Time for change

It is time to for a real change. It is time to stop allowing the country to be held hostage by a relatively small number of financiers who have gamed the system and corrupted the regulatory and legislative process. It is time to stop allowing those deeply involved with the problem to manage the investigation and the solutions.

Put the money center banks into a managed restructuring, and stop calling it nationalization, which wrongfully suggests the British socialism of the post World War II era. We did not have to use that sort of language or raise these emotional issues when the Savings and Loan scandal was cleared.

Let's get this open sore cleaned, bound and stitched.

But one thing we might wish to keep in mind is that it may not be AIG, BAC, and C that are pulling the strings, that are at the center of this. They look more like patsies than prime motivators.

Transparency would be interesting in this case with regards to the CDS market and the derivatives markets.

Who has the most to gain and lose if Citi, Bank of America, and AIG are put into managed restructuring? Who has the most and biggest bets on their failure?

Let's have transparency of positions now. And we cannot afford to take anyone's word on this.

The real sticking point is not the shareholders or managers of these companies, although they may be making the most noise at this point.

We will be surprised, if transparency is actually provided, and new and independent regulators armed with the full array of investigative tools, dig into this mess to see where the strings lead, if we do not find many of them in the hands of the other major Wall Street banks, media giants, and corporate conglomerates, among others.

We will keep an open mind, but do not expect any light or serious new information to come from these Congressional Committees with their circus, show trial atmosphere.

Time to bring back Glass-Steagall and to enforce the Sherman Anti-Trust laws. Time to compel the three or four banks to unwind their trillions in opaque derivatives. Time to audit the Federal Reserve, and clarify their role in our system to them, and nail a copy of the Constitution to their front door.

We do not need or want fewer, bigger, more powerful banks as a drag on the real economy, taking a tax on each transaction whether it be through credit cards or fees or loans or subsidies.

Time for a real change. Time to remind Congress where the power and legitimacy of their offices resides. Time for the lobbyists, corrupt regulators, corporate princes and the enablers and motivators of this grand theft to find a place in an unemployment line or a witness stand.

We must demand action from the Congress and the Administration who we recently put in place through the elections to clean this mess up and then change the system that delivered it.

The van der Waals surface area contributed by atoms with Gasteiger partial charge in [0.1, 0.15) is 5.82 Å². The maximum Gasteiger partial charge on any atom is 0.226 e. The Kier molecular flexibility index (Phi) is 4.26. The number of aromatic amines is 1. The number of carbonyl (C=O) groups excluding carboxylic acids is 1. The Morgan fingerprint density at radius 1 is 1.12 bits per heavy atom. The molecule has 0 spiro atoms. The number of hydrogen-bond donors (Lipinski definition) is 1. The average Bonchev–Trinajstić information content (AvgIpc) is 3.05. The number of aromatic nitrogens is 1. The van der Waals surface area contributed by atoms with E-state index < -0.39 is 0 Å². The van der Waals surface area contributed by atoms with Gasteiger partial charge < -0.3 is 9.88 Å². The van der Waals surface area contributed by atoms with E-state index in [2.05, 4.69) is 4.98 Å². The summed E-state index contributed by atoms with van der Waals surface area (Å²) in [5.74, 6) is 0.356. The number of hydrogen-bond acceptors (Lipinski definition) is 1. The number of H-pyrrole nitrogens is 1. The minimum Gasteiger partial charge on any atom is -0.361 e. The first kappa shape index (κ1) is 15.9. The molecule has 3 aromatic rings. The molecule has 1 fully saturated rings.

Contact the White House

Contact Your Senator

We do not want fewer, bigger banks exacting a fee on every commericial transaction in this country.

1. Bring back Glass-Steagall.

2. Clean up the derivatives mess, starting with J.P. Morgan.

3. Enforce the various anti-trust laws, enacting new ones where necessary, and break up the media and banking conglomerates.

4. Enact aggregate position limits in all commodity markets and transparency with immediate disclosure of all position over 5% in any market.

5. Effective restrictions and enforcement of naked short selling, price manipulation, reinstatement of the 'uptick rule,' the prohibition of regulated banks from engaging in any speculative markets either for themselves or as agents, and usury laws and regulation of all interstate financial transactions at the national level.

And for the sake of the country, establish a vision, a model, of what the system should look like in accord with the Constitution. And then strike out for it, as painful as that may be, and stop this management by crisis, and weaving a shroud for our freedom out of a web of endless fixes, concessions and necessities.

"If there must be trouble, let it be in my day, that my child may have peace." Thomas Paine.

Stanford employees had advisory roles at FNRA

Two employees of Allen Stanford's financial business, which U.S. regulators have accused of massive fraud, held advisory roles at a watchdog group overseeing U.S. broker-dealers aimed at preventing abuses.

Lena Stinson, director of global compliance at Stanford Financial Group, is listed as serving on the membership committee of the Financial Industry Regulatory Authority, or FINRA, which describes itself as the largest independent regulator of U.S. securities firms.

Frederick Fram, the chief operating officer of Stanford Group Holdings, serves on the FINRA continuing education content committee, "where he participates in creating material for the Regulatory Element continuing education program," according to a biography on Stanford's website.

Tuesday, February 24, 2009

Today, Bernanke was good

The stress test for banks won't be "pass" or "fail" but instead, it will be what the banks need to meet their obligation. Bernanke also said that banks won't be able to "hide anything."

Of course, we know these statements aren't true, but Bernanke sold it nicely on the hill.

So we rallied.

The bank "stress test"

Now we hear that the administration is going to put a stress test on the 20 largest banks to make sure they have sufficient capital. The stress test is a farce, but to sell it, they have the best capitalized bank, JP Morgan, slash their dividend, as an example of a bank being precautionary about the current banking environment.